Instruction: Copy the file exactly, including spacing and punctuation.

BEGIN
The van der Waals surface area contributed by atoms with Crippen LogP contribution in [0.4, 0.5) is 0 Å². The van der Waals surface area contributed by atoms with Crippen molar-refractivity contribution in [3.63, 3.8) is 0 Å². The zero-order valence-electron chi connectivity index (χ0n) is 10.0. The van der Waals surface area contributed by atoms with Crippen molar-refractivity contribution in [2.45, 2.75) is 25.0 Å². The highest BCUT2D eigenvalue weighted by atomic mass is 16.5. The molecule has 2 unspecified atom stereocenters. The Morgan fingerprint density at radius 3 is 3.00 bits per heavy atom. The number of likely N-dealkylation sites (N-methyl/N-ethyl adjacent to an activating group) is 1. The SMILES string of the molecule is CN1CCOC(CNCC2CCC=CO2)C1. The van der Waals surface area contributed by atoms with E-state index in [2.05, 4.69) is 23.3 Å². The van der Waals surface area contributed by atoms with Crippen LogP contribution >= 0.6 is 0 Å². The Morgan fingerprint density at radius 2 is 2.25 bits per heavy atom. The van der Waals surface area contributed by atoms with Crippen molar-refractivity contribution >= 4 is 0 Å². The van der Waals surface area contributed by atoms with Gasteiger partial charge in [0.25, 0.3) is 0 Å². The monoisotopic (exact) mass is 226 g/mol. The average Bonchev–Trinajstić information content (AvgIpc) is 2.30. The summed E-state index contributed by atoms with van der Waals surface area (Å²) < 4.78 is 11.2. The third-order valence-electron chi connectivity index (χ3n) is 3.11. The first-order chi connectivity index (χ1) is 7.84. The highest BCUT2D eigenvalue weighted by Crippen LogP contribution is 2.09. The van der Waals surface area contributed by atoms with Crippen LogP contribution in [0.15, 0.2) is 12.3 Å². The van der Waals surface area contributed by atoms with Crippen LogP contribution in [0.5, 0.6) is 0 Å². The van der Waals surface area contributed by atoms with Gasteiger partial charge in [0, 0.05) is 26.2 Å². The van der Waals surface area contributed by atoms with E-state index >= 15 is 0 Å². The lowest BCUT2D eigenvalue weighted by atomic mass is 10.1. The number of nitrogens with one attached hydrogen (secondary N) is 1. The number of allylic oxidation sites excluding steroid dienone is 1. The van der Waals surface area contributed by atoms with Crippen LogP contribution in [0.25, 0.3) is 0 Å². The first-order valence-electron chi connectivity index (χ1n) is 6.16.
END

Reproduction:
The van der Waals surface area contributed by atoms with Crippen LogP contribution in [0.4, 0.5) is 0 Å². The van der Waals surface area contributed by atoms with Crippen molar-refractivity contribution in [3.63, 3.8) is 0 Å². The zero-order valence-electron chi connectivity index (χ0n) is 10.0. The van der Waals surface area contributed by atoms with Crippen molar-refractivity contribution in [2.45, 2.75) is 25.0 Å². The highest BCUT2D eigenvalue weighted by atomic mass is 16.5. The molecule has 2 unspecified atom stereocenters. The Morgan fingerprint density at radius 3 is 3.00 bits per heavy atom. The number of likely N-dealkylation sites (N-methyl/N-ethyl adjacent to an activating group) is 1. The SMILES string of the molecule is CN1CCOC(CNCC2CCC=CO2)C1. The van der Waals surface area contributed by atoms with E-state index in [2.05, 4.69) is 23.3 Å². The van der Waals surface area contributed by atoms with Crippen LogP contribution >= 0.6 is 0 Å². The Morgan fingerprint density at radius 2 is 2.25 bits per heavy atom. The van der Waals surface area contributed by atoms with Crippen molar-refractivity contribution >= 4 is 0 Å². The van der Waals surface area contributed by atoms with Gasteiger partial charge in [0.25, 0.3) is 0 Å². The monoisotopic (exact) mass is 226 g/mol. The average Bonchev–Trinajstić information content (AvgIpc) is 2.30. The summed E-state index contributed by atoms with van der Waals surface area (Å²) < 4.78 is 11.2. The third-order valence-electron chi connectivity index (χ3n) is 3.11. The first-order chi connectivity index (χ1) is 7.84. The highest BCUT2D eigenvalue weighted by Crippen LogP contribution is 2.09. The van der Waals surface area contributed by atoms with Crippen LogP contribution in [0.15, 0.2) is 12.3 Å². The van der Waals surface area contributed by atoms with Crippen LogP contribution in [0.5, 0.6) is 0 Å². The van der Waals surface area contributed by atoms with Gasteiger partial charge in [0, 0.05) is 26.2 Å². The van der Waals surface area contributed by atoms with E-state index >= 15 is 0 Å². The lowest BCUT2D eigenvalue weighted by atomic mass is 10.1. The number of nitrogens with one attached hydrogen (secondary N) is 1. The number of allylic oxidation sites excluding steroid dienone is 1. The van der Waals surface area contributed by atoms with Crippen LogP contribution in [0.25, 0.3) is 0 Å². The first-order valence-electron chi connectivity index (χ1n) is 6.16.